Brussels, 17 July 2008 - New laws proposed by the European Commission to create greener products need serious strengthening if they are to help tackle climate change and biodiversity loss, says Friends of the Earth Europe. The environmental organisation today welcomed the belated publication of the Sustainable Consumption and Production action plan , but is calling on the European Parliament and national governments to improve the plans which are extremely weak, having been watered down by in-fighting within the Commission.
Dr Michael Warhurst, of Friends of the Earth Europe's resources and waste campaign, said today: "Everyone now realises that we are consuming the Earth's resources unsustainably, with devastating impacts on our climate and on biodiversity. We are happy that the Commission has finally published these proposals, but it is essential that they be widened to properly address the environmental impacts of all products, not just focus on energy-related products."
An important part of the package is a revision of the current law regulating 'energy-using' products (e.g. the recent proposal to restrict energy consumption of products on stand-by) to widen the types of products that can be regulated. Early texts proposed to address all products, but EU energy and industry commissioners Andris Piebalgs and Günter Verheugen have succeeded in narrowing the scope of the proposal  to only 'energy related' products. This means, for example, that products with major environmental impacts such as paper, packaging or furniture are not included.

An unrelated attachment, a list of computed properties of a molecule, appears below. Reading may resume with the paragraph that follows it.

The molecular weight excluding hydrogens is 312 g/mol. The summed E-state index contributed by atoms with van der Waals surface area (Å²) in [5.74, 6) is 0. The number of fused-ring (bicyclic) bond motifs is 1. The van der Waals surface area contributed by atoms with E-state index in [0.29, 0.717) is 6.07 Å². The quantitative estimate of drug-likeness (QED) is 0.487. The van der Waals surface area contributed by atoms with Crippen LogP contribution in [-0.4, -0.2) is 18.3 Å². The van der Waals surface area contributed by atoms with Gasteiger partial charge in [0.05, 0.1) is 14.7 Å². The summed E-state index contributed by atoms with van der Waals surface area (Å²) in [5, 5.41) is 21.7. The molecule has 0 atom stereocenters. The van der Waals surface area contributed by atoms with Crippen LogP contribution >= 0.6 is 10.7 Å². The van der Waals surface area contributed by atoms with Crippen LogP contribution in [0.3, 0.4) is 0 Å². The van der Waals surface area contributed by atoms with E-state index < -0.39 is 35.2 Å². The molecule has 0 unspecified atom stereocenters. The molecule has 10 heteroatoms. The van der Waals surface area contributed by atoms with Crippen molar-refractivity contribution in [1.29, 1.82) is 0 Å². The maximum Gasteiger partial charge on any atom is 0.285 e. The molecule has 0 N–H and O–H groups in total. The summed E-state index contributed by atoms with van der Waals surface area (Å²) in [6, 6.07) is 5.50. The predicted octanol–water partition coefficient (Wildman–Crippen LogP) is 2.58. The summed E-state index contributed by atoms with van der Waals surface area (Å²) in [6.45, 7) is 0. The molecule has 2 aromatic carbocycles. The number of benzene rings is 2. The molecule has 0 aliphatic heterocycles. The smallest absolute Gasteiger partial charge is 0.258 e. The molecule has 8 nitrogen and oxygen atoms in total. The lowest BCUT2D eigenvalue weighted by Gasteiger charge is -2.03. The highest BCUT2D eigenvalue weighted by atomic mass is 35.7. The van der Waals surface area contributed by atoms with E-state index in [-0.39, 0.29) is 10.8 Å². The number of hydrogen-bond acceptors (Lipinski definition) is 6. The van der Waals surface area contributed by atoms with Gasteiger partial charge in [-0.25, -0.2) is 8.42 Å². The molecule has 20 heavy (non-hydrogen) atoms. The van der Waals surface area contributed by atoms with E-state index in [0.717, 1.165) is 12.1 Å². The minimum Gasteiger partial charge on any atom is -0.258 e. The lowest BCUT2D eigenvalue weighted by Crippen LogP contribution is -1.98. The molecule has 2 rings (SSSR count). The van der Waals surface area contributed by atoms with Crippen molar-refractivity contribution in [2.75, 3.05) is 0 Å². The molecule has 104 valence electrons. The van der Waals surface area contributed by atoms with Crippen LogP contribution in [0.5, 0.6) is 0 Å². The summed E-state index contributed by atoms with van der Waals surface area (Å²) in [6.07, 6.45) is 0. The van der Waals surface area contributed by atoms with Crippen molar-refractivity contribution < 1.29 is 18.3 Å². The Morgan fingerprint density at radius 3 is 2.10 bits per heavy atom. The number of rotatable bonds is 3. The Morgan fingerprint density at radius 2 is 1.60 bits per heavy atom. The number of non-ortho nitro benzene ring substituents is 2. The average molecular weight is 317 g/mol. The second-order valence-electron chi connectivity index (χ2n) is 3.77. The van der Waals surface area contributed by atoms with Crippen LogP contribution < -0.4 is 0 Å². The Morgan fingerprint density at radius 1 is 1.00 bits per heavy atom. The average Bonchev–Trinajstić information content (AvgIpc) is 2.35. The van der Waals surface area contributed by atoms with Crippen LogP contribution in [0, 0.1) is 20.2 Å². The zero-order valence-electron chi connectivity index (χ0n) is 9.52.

Dr Warhurst added: "We have to start addressing the damage our consumption is doing to the biodiversity of our planet - ecodesign rules covering all products could be a key tool in this work. MEPs, governments and everyone who is concerned about the global environment must now work together to strengthen these proposals."
Friends of the Earth Europe is also concerned about a number of other aspects of the package, in particular its focus on voluntary measures.
"EU governments have spent decades negotiating voluntary agreements with industry on the environmental performance of products, with few concrete results. Regulatory and fiscal measures create a level playing field and are a proven method of making products greener - they should be the focus of the EU's sustainable consumption and production policy," said Dr Warhurst.
Notes for editors
Friends of the Earth Europe's response to the Commission's consultation in 2007 on its sustainable consumption and production action plan is available here.
 "EU promotes sustainable products and technologies: a package of actions for sustainable consumption, production and industry", European Commission, July 16th 2008
 "EU delays major sustainable products package", ENDS Europe Daily, 16th May 2008